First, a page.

: Creeping yellow loosestrife, Creeping Jenney
: Rounded leaves and creeping habitat distinctive throughout growing season.
: Herbaceous creeping perennial growing to 60 cm (1.3 ft), forms dense low mats ranging from 5-10 cm (2 in) in height.
: Opposite, rounded, resemble small coins, simple, 0.25-1.5 in long, occur on short petioles, upper surfaces have widely scattered, glandular, red to black dots.
: Stalk about the same length as the leaves.
: Yellow in color and dotted with dark red; 5 petals (occasionally 6), 3/4-1 in wide, stalk about the same length as the leaves, solitary from the leaf axils; blooms June through August.
Fruit and seeds
: Small capsule, 1 celled, spherical, splits vertically. Seeds very tiny, 0.5 mg, elliptic and 1 mm long. Capsule may contain 1-5 seeds.
: Native to Europe and western Asia. Found in open wetlands, floodplain forests, wet meadows, and along lakes, ponds, rivers and streams.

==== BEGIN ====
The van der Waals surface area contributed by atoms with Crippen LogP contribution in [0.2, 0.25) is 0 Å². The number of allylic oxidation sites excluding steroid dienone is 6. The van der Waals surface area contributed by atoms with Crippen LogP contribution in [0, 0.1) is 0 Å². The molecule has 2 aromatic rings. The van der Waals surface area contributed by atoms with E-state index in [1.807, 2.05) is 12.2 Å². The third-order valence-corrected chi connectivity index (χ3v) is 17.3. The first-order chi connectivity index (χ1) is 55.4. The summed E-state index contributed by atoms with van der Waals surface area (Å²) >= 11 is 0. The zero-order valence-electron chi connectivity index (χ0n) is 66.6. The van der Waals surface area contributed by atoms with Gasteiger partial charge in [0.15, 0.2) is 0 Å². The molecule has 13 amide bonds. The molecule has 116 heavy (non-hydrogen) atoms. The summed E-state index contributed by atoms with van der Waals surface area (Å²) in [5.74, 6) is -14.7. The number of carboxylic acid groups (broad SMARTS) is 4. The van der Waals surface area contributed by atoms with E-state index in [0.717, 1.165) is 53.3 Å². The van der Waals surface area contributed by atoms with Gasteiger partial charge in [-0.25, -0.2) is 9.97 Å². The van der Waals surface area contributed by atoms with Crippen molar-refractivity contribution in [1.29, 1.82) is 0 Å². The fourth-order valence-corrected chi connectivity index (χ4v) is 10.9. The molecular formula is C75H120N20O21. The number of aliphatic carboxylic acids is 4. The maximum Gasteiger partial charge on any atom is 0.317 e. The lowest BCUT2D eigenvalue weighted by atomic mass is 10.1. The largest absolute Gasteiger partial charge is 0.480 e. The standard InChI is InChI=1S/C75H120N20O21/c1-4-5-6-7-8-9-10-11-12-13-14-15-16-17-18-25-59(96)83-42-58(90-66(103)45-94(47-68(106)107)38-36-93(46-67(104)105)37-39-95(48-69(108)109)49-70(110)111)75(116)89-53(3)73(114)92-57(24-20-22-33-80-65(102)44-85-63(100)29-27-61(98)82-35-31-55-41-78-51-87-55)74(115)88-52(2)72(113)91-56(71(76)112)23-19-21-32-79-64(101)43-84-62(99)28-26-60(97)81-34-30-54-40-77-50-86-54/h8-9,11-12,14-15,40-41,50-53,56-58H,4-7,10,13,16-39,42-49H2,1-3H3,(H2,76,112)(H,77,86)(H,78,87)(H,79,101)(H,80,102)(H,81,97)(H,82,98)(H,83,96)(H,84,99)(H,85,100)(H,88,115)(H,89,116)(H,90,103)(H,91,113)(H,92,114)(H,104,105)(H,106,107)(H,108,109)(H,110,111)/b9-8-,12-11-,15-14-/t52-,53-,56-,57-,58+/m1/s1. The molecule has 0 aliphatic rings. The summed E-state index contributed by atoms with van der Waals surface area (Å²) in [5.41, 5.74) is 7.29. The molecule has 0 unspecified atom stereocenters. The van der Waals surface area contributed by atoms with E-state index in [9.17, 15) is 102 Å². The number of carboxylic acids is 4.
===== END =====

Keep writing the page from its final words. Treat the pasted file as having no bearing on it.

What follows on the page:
: Vegetatively by stems, unknown mechanism for dispersing over longer distances; fragments may be dispersed by water.
: Common gypsyweed (Veronica officinalis
); Ground ivy (Glechoma hederacea
); Partridgeberry (Mitchella repens
) are all similar in their creeping nature, not when flowering.
Monitoring and rapid response
: Hand-pulling when practical, making sure to remove all stem and root fragments; prolonged submergence; establishment of native grasses to shade it out; No chemical herbicides have been found effective.
: The information provided in this factsheet was gathered from the Michigan Natural Features Inventor and the Robert W. Freckmann Herbarium.
Individual species images that appear with a number in a black box are courtesy of the Bugwood.org network (http://www.invasive.org).Individual photo author credits may not be included due to the small display size of the images and subsequent difficulty of reading the provided text. All other images appear courtesy of Google (http://images.google.com).